The dog park located at Jacobson Park will be closed temporarily starting the week of Jan. 27, as work begins on upgrading and expanding Lexington’s oldest dog park.
The current site is a single, 3-acre chain-link enclosure with a water hydrant. The redesign will increase the size to almost 8 acres, divide it into two paddocks and will upgrade the fencing to the style found in other city dog parks. Additional seating for dog owners will be added along with a new walkway and an expanded parking area.The project is scheduled to be completed by the first of April.
Patrons are encouraged to use Lexington’s other dog parks located at Coldstream, Masterson and Wellington parks during this re-design.
For more information on dog parks in Lexington, visit friendsofthedogpark.org or call Parks & Recreation at 288-2900.
Dog Park Rules
All dog parks are fenced, double-gated, and supplied with dog-waste bag dispensers. All have clearly posted rules that require owners or handlers to supervise their dogs at all times and to pick up all dog waste, dogs without current tags and shots, or dogs in heat, will be prohibited.
Friends of the Dog Park Say….
• Dog parks allow dogs to exercise and socialize safely.
• Puppies and adult dogs need enclosed areas to run where they do not endanger themselves or others. Well socialized dogs react well to new situations and people. Dog owners need a place to exercise with their pets, just like baseball, soccer, golf, and tennis enthusiasts need specialized facilities.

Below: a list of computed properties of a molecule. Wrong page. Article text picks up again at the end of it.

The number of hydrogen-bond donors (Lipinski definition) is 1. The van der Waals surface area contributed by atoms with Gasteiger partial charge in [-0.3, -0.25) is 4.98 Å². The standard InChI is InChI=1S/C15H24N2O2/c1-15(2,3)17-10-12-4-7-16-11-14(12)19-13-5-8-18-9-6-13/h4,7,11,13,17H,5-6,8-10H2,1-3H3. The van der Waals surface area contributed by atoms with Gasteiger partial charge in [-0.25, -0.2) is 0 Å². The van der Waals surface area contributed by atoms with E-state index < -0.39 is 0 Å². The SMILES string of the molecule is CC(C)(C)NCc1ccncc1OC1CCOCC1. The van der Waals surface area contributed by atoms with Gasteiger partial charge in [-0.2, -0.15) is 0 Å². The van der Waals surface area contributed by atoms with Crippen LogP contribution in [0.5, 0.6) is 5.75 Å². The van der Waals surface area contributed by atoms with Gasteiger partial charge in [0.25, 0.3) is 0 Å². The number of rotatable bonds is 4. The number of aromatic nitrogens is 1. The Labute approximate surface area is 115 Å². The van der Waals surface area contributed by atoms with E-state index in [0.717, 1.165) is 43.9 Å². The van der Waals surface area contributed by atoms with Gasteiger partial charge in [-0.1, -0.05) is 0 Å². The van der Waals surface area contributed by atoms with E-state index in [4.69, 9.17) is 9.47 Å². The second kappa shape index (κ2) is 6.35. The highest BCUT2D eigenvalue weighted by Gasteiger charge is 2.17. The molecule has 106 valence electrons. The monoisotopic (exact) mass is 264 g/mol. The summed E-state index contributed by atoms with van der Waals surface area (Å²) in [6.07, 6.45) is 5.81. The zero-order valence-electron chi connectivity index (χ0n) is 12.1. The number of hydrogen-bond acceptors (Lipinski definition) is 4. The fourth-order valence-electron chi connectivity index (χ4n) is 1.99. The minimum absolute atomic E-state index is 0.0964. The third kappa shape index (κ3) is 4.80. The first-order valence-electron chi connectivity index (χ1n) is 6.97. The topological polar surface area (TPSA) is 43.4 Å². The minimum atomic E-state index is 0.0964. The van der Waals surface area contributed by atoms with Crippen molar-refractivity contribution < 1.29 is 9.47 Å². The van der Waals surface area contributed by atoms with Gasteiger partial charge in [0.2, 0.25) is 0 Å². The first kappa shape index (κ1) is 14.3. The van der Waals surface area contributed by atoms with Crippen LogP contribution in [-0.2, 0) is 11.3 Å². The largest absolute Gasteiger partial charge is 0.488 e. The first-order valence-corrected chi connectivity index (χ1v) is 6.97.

Dog parks promote responsible dog ownership.
• Separate off-leash areas are a great way to help everyone visiting the park by ensuring unleashed dogs do not infringe on the rights of other park users. Dog Parks also provide a tool for realistic enforcement of leash laws. With off-leash areas available, there is no excuse for letting dogs run off-leash in public areas.
• Dog parks provide an outlet for dog owners to socialize.
• These gathering areas promote a sense of community. Owners exchange information on pet training and health, as well as community events. Users make new friends they would not have met otherwise, and develop a sense of shared responsibility for the parks.
• Dog parks improve the community and promote public health and safety.
• Well-exercised dogs are less likely to engage in nuisance behaviors such as constant barking. Those in frequent contact with other dogs and humans are calmer and tend to have better social manners.
• Dog Parks are also ideal places to conduct dog obedience and puppy socialization classes.